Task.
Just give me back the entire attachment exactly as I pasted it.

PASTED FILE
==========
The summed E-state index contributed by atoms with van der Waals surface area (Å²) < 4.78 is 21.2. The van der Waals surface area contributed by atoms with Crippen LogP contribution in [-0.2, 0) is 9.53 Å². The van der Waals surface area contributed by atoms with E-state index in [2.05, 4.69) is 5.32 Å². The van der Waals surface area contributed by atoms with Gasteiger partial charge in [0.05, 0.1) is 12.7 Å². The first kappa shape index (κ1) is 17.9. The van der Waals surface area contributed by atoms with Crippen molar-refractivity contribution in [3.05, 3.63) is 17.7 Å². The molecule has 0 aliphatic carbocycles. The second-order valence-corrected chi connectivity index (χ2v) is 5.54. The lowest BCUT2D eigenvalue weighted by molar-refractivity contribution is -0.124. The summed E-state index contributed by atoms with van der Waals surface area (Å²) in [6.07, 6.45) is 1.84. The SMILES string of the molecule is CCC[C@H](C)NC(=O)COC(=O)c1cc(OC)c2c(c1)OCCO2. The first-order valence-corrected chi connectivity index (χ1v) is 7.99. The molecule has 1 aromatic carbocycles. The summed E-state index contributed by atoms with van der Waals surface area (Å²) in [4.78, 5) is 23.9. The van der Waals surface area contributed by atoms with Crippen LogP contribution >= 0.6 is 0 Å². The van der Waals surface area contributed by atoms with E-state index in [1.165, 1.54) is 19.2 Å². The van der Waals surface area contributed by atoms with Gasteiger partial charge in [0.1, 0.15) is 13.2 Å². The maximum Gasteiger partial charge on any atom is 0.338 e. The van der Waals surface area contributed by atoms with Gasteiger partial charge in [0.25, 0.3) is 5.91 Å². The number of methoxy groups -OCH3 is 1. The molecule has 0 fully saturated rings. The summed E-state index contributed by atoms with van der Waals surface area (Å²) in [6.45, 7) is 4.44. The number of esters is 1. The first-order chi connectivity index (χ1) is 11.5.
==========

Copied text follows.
The summed E-state index contributed by atoms with van der Waals surface area (Å²) < 4.78 is 21.2. The van der Waals surface area contributed by atoms with Crippen LogP contribution in [-0.2, 0) is 9.53 Å². The van der Waals surface area contributed by atoms with E-state index in [2.05, 4.69) is 5.32 Å². The van der Waals surface area contributed by atoms with Gasteiger partial charge in [0.05, 0.1) is 12.7 Å². The first kappa shape index (κ1) is 17.9. The van der Waals surface area contributed by atoms with Crippen molar-refractivity contribution in [3.05, 3.63) is 17.7 Å². The molecule has 0 aliphatic carbocycles. The second-order valence-corrected chi connectivity index (χ2v) is 5.54. The lowest BCUT2D eigenvalue weighted by molar-refractivity contribution is -0.124. The summed E-state index contributed by atoms with van der Waals surface area (Å²) in [6.07, 6.45) is 1.84. The SMILES string of the molecule is CCC[C@H](C)NC(=O)COC(=O)c1cc(OC)c2c(c1)OCCO2. The first-order valence-corrected chi connectivity index (χ1v) is 7.99. The molecule has 1 aromatic carbocycles. The summed E-state index contributed by atoms with van der Waals surface area (Å²) in [4.78, 5) is 23.9. The van der Waals surface area contributed by atoms with Crippen LogP contribution >= 0.6 is 0 Å². The van der Waals surface area contributed by atoms with E-state index in [1.165, 1.54) is 19.2 Å². The van der Waals surface area contributed by atoms with Gasteiger partial charge in [0.1, 0.15) is 13.2 Å². The maximum Gasteiger partial charge on any atom is 0.338 e. The van der Waals surface area contributed by atoms with Gasteiger partial charge in [0.25, 0.3) is 5.91 Å². The number of methoxy groups -OCH3 is 1. The molecule has 0 fully saturated rings. The summed E-state index contributed by atoms with van der Waals surface area (Å²) in [6.45, 7) is 4.44. The number of esters is 1. The first-order chi connectivity index (χ1) is 11.5.